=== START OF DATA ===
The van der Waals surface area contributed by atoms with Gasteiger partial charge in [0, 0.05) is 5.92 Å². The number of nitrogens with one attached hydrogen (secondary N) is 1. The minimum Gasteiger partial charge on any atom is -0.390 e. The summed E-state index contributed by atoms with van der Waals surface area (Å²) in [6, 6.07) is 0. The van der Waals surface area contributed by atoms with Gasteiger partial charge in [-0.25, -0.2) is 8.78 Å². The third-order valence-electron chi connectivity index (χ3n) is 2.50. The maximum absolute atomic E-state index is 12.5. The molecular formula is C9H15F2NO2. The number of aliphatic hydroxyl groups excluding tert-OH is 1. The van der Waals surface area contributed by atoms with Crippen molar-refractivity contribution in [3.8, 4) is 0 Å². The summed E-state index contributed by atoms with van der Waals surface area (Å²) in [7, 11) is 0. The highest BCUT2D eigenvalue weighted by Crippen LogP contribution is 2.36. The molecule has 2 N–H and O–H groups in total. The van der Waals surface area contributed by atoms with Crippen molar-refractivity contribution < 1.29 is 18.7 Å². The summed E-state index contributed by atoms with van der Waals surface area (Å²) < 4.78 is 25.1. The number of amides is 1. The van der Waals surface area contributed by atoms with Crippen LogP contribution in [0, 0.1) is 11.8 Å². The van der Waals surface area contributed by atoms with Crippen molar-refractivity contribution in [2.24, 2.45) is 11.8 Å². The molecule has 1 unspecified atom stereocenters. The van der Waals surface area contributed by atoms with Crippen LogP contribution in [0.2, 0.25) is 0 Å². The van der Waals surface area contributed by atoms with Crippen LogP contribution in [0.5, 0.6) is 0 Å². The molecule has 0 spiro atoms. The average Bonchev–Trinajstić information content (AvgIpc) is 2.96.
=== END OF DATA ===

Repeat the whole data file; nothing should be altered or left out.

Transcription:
The van der Waals surface area contributed by atoms with Gasteiger partial charge in [0, 0.05) is 5.92 Å². The number of nitrogens with one attached hydrogen (secondary N) is 1. The minimum Gasteiger partial charge on any atom is -0.390 e. The summed E-state index contributed by atoms with van der Waals surface area (Å²) in [6, 6.07) is 0. The van der Waals surface area contributed by atoms with Gasteiger partial charge in [-0.25, -0.2) is 8.78 Å². The third-order valence-electron chi connectivity index (χ3n) is 2.50. The maximum absolute atomic E-state index is 12.5. The molecular formula is C9H15F2NO2. The number of aliphatic hydroxyl groups excluding tert-OH is 1. The van der Waals surface area contributed by atoms with Crippen molar-refractivity contribution in [3.8, 4) is 0 Å². The summed E-state index contributed by atoms with van der Waals surface area (Å²) in [7, 11) is 0. The highest BCUT2D eigenvalue weighted by Crippen LogP contribution is 2.36. The molecule has 2 N–H and O–H groups in total. The van der Waals surface area contributed by atoms with Crippen molar-refractivity contribution < 1.29 is 18.7 Å². The summed E-state index contributed by atoms with van der Waals surface area (Å²) < 4.78 is 25.1. The number of amides is 1. The van der Waals surface area contributed by atoms with Crippen LogP contribution in [0, 0.1) is 11.8 Å². The van der Waals surface area contributed by atoms with Crippen molar-refractivity contribution in [2.24, 2.45) is 11.8 Å². The molecule has 1 unspecified atom stereocenters. The van der Waals surface area contributed by atoms with Crippen LogP contribution in [0.2, 0.25) is 0 Å². The van der Waals surface area contributed by atoms with Crippen LogP contribution in [0.5, 0.6) is 0 Å². The molecule has 0 spiro atoms. The average Bonchev–Trinajstić information content (AvgIpc) is 2.96.